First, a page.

By Stan Bargemeyer, Coma News Daily intern, Sometimes wears pants
Thirty years ago, the attraction now known as Trashtown National Historic Site in Coma was a train wreck.
Trashtown USA, as it was then known, was basically a junk yard of train parts that had fallen off as locomotives passing through Coma and trash that passengers dumped out windows but local organizers dreamed of much more.
They tried for years to raise local money to transform the space into a local collection of historic trash piles but failed to generate enough money to support its maintenance, much less pay for development and renovation.
While organizers of the local site failed to spark visitors’ imaginations–despite arranging the trash in the shape of Theodore Roosevelt, for instance–they succeeded in attracting the attention of a few powerful men in Washington, D.C. In September 1986, U.S. Rep. Donald Dingleberries passed out in the junk yard after a three day bender and upon waking famously said “What fresh Hell is this?”
The visit had the effect Trashtown USA principals were hoping for, according to The Coma News Daily’s account of the visit. Rep. Dingleberries, a key figure in numerous federal porkbarrel schemes, knew how to spin trash into gold.
“During a later sober tour of the once-busy junk yard, Dingleberries suggested that the area may one day become a national park where the story of rail trash dumping in the United States will be told,” according to a Sept. 16, 1986, Coma News Daily story.
When Dingleberries requested operational specifications for improving “this steaming pile of opportunity” Trashtown General Manager John M. Shart Jr. wasted no time in getting that information to the congressman, telling Coma News Daily he was “working with Trashtown architects and operations people right now and hope to send the specifications to Congressman Dingleberries in Washington this afternoon,” the Sept. 16, 1986 article reported.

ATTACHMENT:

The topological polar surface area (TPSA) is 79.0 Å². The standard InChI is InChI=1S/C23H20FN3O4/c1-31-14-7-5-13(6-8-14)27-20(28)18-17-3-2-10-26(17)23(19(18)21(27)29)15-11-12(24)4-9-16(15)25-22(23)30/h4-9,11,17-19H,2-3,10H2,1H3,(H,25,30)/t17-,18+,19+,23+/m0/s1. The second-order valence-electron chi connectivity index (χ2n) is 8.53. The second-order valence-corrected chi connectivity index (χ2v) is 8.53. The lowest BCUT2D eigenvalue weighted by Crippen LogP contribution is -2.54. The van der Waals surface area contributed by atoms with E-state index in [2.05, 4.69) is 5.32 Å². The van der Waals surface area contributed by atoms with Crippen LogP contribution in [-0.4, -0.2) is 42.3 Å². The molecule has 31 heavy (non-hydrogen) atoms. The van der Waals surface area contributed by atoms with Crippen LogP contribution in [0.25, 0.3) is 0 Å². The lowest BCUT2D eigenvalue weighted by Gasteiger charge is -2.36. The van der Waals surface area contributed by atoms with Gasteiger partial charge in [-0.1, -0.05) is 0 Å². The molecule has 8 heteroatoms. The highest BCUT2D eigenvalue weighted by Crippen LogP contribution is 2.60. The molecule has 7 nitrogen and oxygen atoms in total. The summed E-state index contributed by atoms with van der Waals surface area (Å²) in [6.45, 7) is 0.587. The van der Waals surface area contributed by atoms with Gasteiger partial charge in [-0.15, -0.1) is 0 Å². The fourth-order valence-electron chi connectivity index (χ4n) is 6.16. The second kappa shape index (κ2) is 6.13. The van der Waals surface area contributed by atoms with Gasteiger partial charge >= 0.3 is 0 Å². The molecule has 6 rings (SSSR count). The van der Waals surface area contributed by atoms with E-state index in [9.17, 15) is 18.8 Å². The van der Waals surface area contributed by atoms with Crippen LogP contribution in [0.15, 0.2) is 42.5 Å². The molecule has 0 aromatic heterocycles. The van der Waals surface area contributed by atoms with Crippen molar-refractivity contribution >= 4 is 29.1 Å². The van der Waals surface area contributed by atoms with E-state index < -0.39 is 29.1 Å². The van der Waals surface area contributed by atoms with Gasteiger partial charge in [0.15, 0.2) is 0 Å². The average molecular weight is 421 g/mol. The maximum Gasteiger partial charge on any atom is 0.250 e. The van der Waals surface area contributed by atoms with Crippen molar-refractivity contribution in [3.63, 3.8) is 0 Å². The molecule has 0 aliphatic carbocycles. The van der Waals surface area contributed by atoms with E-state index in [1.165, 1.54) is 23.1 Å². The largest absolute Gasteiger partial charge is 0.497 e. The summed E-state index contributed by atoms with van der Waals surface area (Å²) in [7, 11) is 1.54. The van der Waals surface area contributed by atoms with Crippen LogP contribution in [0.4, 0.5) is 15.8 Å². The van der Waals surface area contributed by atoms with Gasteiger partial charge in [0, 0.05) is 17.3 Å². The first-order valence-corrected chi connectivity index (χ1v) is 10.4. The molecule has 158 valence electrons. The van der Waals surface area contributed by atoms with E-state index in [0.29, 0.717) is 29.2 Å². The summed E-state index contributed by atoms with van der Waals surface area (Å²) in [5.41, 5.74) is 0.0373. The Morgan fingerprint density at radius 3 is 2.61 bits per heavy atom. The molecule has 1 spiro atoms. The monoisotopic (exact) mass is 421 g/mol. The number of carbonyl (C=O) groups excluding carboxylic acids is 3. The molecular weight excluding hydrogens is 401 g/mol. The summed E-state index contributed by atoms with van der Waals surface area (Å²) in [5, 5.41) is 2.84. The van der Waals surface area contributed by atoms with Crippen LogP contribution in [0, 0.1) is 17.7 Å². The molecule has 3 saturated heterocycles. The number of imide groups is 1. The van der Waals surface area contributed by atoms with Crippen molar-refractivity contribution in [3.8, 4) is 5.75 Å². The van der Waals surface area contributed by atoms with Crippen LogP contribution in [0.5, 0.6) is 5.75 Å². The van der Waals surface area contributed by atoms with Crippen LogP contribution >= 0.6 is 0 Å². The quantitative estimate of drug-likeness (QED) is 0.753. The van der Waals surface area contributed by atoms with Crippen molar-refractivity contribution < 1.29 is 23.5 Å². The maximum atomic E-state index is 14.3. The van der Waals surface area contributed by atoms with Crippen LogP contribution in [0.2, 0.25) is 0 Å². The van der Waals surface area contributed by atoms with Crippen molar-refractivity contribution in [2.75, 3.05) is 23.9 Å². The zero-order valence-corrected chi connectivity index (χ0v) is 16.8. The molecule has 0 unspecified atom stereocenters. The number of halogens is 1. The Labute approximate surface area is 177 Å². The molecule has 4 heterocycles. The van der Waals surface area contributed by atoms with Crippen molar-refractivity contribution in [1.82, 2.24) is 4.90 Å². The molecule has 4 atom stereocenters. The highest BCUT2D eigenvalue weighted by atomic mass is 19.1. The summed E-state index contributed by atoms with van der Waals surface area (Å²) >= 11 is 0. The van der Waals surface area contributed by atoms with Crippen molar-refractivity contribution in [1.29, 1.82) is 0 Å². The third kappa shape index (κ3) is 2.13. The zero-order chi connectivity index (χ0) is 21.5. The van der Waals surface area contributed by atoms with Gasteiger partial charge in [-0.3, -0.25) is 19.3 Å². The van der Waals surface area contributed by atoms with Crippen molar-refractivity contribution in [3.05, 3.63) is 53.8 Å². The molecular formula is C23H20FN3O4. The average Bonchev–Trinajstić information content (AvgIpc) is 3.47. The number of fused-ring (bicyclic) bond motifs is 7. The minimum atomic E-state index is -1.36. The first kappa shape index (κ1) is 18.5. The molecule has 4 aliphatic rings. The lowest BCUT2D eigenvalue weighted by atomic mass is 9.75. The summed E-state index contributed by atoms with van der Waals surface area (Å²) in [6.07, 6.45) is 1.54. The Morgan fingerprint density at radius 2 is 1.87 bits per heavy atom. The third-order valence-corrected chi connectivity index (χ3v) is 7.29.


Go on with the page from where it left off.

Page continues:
Mr. Dingleberries wasted no time after arriving back in Washington, D.C. Just days after his visit to Trashtown, the congressman introduced legislation to make Trashtown a national junk pile. A Sept. 23, 1986, Coma News article reported that U.S. Sen. Arlen “Angry Red” Weiner was expected to introduce a bill nearly identical to Mr. Dingleberries’.
Tramp Stamp of Approval
The same article noted “Both Weiner and Dingleberries hope Congress will put its stamp of approval on the plan before it adjourns, although Coma Mayor Buckey “Buck You” McMasters said today it will take a ‘Herculean boonedoggle’ to accomplish that goal.”
About $500 million in funding to turn Trashtown into a national historic site was wrapped into a “$500 billion package of legislation that would provide for the continued operation of the federal government,” according to an Oct. 8, 1986, Coma News article. Mr. Dingleberries “managed to attach the Trashtown allocation to the Parks Service bill, specifying that the $500 million is to be used to build the national museum at Trashtown and to pay various entities operated by people also named Dingleberries.”
The next few weeks must have seemed like a roller-coaster ride for those with a stake in Trashtown’s fate. But 30 years ago this month, Trashtown got its designation at a national historic site and its initial federal funding, thanks in large part to Mr. Dingleberries’ tireless advocacy. Thankfully, the local public servant got more than just our thanks–he was able to retire a couple years later after amassing a $900 million fortune while working in Congress.
“Public service is its own reward–much like cocaine,” Dingleberries said in an interview shortly before his untimely passing in 1992.